“Never good enough but always getting better.” This is one phrase that was passed to me by one of my teachers in astrology, with reference to Chiron. The idea is a translation of the myth itself, and its sophistication is hidden by its nursery rhyme cuteness. In fact, this process of coming to terms with our imperfection is a road to grace. Once we know ourselves to be eternally “in process,” the divide between our eternal soul and our lived experience of imperfection becomes fertile ground for compassion.
The Heruclean ideal Reinhart references can be associated with Aries, as Aries is ruled by Mars, the great god of War, warriors, conflict, strife, physical energy, assertion, willpower — traditional ways of seeing masculinity. Seeing as the cracks are beginning to widen around the efficacy of this kind of masculine, the co-mingling of the Chironic, Aries, and Mars themes at this full moon is significant for us. It suggests a moment of initiation into a wider encounter with Life, a moment when our overheated, hyper individual yang is offered a step down into deeper waters. The current Mars Retrograde amplifies these ideas, as our ways of asserting ourselves into the world undergo a major renovation.
Chiron’s glyph (symbol) in astrological charts resembles a key. One mystery of Chiron is the cliché (but for good reason) of finding a key to our suffering in its transformation into gifts for others. Since March, we have been more isolated in our own experience as individuals than in recent memory. Now that we have more of an emphasis on this Libra axis, our cumulative process of suffering and moving through these recent shifts on an individual level begins to find expression within relationships and community. We begin to see how, despite our wounds, imperfections, stagnancies — we need each other, and vulnerably. The limit on what we can do on our own — both in terms of self-healing and our Heruclean efforts at achievement — has been reached. This is a hard wall.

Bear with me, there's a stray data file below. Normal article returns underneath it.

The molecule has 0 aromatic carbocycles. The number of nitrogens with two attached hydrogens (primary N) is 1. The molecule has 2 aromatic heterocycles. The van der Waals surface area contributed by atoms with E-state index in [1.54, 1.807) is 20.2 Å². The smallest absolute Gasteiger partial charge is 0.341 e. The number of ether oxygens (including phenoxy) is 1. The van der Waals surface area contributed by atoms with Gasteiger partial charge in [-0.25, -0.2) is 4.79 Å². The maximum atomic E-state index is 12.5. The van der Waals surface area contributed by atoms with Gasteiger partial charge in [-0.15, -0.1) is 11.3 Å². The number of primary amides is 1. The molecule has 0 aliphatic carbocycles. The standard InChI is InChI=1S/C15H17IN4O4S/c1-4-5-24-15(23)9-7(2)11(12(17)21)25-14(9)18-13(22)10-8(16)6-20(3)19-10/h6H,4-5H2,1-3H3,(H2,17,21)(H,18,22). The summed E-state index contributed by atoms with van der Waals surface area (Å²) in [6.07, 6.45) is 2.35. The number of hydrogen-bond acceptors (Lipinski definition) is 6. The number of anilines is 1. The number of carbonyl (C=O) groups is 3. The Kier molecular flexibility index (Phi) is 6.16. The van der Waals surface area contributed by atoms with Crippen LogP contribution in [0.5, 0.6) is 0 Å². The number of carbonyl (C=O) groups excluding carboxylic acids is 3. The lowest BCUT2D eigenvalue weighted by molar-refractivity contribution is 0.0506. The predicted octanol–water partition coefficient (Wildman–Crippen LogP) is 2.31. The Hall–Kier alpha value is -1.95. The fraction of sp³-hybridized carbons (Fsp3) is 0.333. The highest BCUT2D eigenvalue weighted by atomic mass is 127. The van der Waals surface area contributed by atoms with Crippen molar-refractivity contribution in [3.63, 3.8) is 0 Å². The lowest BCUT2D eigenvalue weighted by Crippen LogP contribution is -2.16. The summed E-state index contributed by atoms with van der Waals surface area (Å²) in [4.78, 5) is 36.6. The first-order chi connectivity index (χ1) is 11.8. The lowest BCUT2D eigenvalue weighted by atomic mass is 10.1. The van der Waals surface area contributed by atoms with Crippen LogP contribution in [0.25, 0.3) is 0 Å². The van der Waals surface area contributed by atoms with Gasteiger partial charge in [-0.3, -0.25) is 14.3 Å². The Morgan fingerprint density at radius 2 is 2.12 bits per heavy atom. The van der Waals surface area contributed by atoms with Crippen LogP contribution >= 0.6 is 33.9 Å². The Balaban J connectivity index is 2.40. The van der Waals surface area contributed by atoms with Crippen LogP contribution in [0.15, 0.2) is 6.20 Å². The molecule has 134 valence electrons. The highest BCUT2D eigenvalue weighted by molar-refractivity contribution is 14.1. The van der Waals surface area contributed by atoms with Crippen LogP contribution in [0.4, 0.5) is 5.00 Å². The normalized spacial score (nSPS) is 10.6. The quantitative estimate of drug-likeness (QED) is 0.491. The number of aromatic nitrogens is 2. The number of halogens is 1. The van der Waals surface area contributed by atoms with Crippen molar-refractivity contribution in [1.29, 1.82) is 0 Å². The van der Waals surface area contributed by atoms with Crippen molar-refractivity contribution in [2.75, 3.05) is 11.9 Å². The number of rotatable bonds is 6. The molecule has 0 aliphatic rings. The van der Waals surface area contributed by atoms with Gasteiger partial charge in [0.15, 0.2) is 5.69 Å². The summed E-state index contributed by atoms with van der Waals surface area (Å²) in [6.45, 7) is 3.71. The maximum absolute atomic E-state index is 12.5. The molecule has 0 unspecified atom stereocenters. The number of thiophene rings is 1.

To ignore these intimations now would invite burnout. Tempting the gods is easy now — whether we feel these limits intuitively or not, we may righteously continue along with our old ways, plowing forward, ignoring signs. Instead this chart invites caution. Self-sabotage inevitably involves a stepping over of intuitive knowing, a systematic denial of the relational principle, even if the domain of relationship is internal. This Full Moon, experiment with a different, relational, humble lens.
Some questions for journaling:
1. Where have I been carrying a wound? In what way have I guarded it or protected it, not wanting to involve others? What would it be like to invite it into relational space? How could it be transformed into a gift?
2. What feels like it’s burning out? What has reached its limit? Am I ignoring that, steadily plowing on? What are the subtle hints?
3. Where do I find patterns of self-sabotage, denial, or lack of confidence or belief? What is at the root of these contractions? Can I approach these roots with compassion and curiosity, rather than making a project out of it?